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When Washington state legalized recreational marijuana, people wondered if it would mean more people driving around stoned. Well, two-and-a-half years later, one trend is clear. Police are arresting more drivers with pot in their systems. NPR's Martin Kaste reports, what's not clear yet is what that means for traffic safety.
MARTIN KASTE, BYLINE: The first set of numbers comes from the Washington state toxicology lab. They're the ones who test the blood samples from DUI cases, and since legalization, a lot more of those samples have tested positive for marijuana. Three years ago, about 19 percent of the samples contained THC. That's the key ingredient in pot. But this year, that percentage is up to 33 percent. It's almost doubled. And that worries Kevin Sabet.
KEVIN SABET: I think, really, what it says is that people are getting the message from legalization that marijuana's safe.
KASTE: Sabet is the president of Smart Approaches to Marijuana. It's a group that's critical of the new legal pot industry.
SABET: They're making money off of heavy habitual regular users, and my worry is that a lot of those users think it's perfectly OK to get in a - get behind the wheel after they smoke.
KASTE: Still, that 33 percent figure comes with a big caveat. It's not a percentage of all the drivers on the road. It's just a measure of the drivers who've had their blood taken under suspicion of DUI. It could be that the Washington State Patrol and the police are just getting better at recognizing stoned drivers and pulling them over. But there is another statistic, a grimmer statistic which has added to the concern.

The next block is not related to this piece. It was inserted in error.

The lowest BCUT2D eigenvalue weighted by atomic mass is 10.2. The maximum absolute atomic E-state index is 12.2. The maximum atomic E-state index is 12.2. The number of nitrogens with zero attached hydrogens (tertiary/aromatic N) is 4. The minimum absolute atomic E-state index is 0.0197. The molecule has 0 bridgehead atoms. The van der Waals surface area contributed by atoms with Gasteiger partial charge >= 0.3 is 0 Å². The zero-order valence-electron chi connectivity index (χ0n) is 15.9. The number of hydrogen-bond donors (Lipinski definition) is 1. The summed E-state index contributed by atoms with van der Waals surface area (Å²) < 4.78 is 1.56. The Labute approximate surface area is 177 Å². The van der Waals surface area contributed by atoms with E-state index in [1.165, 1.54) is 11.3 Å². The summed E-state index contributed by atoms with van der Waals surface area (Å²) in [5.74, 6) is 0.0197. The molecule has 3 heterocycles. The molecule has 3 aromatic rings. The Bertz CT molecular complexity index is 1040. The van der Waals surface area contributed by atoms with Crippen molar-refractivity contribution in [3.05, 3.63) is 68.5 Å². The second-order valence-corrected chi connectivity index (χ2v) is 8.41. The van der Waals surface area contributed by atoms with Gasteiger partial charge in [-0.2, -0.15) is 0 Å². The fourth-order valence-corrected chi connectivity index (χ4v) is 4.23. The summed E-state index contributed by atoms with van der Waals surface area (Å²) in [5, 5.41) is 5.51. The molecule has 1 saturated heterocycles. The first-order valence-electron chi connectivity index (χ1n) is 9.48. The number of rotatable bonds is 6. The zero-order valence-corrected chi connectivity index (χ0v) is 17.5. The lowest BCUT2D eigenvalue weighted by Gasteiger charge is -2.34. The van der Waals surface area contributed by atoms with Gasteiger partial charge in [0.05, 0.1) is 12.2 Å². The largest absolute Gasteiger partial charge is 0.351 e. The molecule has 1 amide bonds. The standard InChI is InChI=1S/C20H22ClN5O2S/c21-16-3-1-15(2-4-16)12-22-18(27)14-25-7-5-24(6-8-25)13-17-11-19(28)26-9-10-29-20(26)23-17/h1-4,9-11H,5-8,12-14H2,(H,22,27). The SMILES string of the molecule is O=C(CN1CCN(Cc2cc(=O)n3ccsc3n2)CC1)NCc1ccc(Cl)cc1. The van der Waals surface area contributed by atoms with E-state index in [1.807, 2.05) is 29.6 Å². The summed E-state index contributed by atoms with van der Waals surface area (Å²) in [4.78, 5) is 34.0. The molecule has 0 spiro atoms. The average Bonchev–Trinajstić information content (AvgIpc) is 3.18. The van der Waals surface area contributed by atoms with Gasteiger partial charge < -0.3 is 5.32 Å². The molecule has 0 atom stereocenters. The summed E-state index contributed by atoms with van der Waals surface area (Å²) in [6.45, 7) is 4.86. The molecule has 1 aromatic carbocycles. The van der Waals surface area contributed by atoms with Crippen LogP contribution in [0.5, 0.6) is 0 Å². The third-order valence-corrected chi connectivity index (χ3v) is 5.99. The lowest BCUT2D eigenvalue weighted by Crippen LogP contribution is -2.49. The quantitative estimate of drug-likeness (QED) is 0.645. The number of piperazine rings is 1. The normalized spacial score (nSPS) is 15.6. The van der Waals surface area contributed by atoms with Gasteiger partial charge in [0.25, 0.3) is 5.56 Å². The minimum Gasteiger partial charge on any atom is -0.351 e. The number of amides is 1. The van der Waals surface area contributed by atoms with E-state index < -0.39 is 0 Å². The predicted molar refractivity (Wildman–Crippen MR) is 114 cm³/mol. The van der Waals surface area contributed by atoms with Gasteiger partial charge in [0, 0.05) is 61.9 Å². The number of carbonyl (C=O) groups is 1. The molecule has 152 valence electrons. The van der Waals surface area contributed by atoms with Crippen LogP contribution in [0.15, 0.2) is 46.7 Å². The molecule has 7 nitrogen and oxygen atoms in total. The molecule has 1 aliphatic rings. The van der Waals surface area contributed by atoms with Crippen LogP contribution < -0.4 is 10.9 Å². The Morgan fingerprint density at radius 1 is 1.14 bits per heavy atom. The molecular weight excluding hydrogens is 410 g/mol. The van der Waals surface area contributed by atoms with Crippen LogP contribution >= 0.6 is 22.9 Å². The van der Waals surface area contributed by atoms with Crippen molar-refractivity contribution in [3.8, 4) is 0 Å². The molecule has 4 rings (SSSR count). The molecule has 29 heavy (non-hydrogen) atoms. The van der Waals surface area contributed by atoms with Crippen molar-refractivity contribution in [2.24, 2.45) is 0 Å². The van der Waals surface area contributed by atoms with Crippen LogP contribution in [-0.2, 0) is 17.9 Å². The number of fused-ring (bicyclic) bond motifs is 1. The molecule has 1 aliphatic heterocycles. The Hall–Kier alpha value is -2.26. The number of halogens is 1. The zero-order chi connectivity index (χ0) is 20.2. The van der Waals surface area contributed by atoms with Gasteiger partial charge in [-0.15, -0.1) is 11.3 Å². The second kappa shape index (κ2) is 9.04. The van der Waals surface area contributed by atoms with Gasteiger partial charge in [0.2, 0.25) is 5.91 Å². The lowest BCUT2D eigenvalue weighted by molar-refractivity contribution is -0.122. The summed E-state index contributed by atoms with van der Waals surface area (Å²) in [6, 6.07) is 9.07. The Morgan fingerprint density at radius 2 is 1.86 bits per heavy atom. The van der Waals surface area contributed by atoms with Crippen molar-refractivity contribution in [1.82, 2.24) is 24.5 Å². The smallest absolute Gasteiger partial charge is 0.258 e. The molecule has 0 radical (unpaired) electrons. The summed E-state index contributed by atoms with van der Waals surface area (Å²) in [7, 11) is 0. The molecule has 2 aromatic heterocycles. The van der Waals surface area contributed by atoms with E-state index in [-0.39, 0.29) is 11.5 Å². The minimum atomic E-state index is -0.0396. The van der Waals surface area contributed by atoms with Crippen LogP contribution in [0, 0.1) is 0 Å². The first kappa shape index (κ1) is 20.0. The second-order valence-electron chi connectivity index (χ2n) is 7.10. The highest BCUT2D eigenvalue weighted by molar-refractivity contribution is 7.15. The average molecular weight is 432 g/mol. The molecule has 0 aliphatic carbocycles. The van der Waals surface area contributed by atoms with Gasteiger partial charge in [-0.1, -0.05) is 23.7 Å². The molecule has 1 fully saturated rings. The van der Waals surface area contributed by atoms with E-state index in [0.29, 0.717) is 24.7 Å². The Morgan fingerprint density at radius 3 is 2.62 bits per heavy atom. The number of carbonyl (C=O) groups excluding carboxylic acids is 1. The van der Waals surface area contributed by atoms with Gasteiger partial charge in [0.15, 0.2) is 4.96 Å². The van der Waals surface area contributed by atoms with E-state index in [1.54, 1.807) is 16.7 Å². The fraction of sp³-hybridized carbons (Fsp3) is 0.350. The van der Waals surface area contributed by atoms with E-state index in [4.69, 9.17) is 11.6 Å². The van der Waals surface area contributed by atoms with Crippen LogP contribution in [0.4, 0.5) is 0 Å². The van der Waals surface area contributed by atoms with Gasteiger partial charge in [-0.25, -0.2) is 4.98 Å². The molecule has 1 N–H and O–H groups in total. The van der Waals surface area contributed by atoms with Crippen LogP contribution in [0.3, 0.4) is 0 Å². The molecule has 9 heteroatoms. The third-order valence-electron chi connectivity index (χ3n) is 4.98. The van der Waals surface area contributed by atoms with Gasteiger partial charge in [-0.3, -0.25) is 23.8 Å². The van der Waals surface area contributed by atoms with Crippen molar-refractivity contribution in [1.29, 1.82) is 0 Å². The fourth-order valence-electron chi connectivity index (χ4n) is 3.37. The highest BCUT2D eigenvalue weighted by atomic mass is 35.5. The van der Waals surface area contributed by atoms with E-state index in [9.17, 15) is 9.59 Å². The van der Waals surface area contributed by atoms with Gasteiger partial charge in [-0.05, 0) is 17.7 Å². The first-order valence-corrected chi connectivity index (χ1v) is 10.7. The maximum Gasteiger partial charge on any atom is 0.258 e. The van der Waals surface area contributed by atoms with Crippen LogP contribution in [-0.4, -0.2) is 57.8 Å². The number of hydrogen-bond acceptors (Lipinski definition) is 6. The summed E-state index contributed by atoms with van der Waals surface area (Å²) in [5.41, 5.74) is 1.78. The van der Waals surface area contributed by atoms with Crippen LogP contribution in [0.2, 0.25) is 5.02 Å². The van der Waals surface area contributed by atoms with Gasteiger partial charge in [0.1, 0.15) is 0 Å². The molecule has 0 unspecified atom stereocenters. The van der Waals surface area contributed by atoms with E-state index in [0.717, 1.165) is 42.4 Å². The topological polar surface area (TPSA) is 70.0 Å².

SHELLY BALDWIN: What we see is in 2014, we had a fairly good spike in marijuana involvement in crashes.
KASTE: Shelly Baldwin's the spokeswoman for the Washington Traffic Safety Commission. They've done an interesting new analysis of blood tests of drivers in fatal accidents. Last year, they saw an increase in the percentage of blood samples showing THC, but they weren't distinguishing between active THC and what's known as carboxy THC. That's the metabolized version of the THC which hangs around your system long after you've sobered up.
BALDWIN: Carboxy certainly sticks around in the system for a long time, so it didn't tell us what we needed to know about behaviors out there.
KASTE: So what they did is go back to those blood samples and find the ones with active THC indicating more recent marijuana use. And they found that those cases are becoming more common. Before legalization, about half of the fatality blood samples containing marijuana had active THC. Now that's up to 85 percent. And Baldwin says that does point to changing behaviors.
BALDWIN: It's telling me that people are using and driving.
PAUL ARMENTANO: My concern is that we must not conflate the detection of these compounds as evidence of impairment.
KASTE: Paul Armentano is the in-house guru on this subject at the pro-marijuana group NORML. He says you really can't tell how impaired someone is just by looking at THC levels in the blood. And other experts agree with him on this. He also points to new research that shows that even active THC can linger in the body long after the high, especially in people who use a lot of pot, like some Washingtonians.
ARMENTANO: Is this greater prevalence associated with any tangible decrease in overall traffic safety? That's the ultimate question. And there's really nothing in this data that I've seen so far to indicate that it is.
KASTE: And in fact, the total number of traffic fatalities has remained roughly the same over the last five years. Still, Washington state's traffic safety officials call this growing percentage of active THC in blood samples alarming, and it's a trend that they say they're keeping an eye on. Martin Kaste, NPR News, Seattle.
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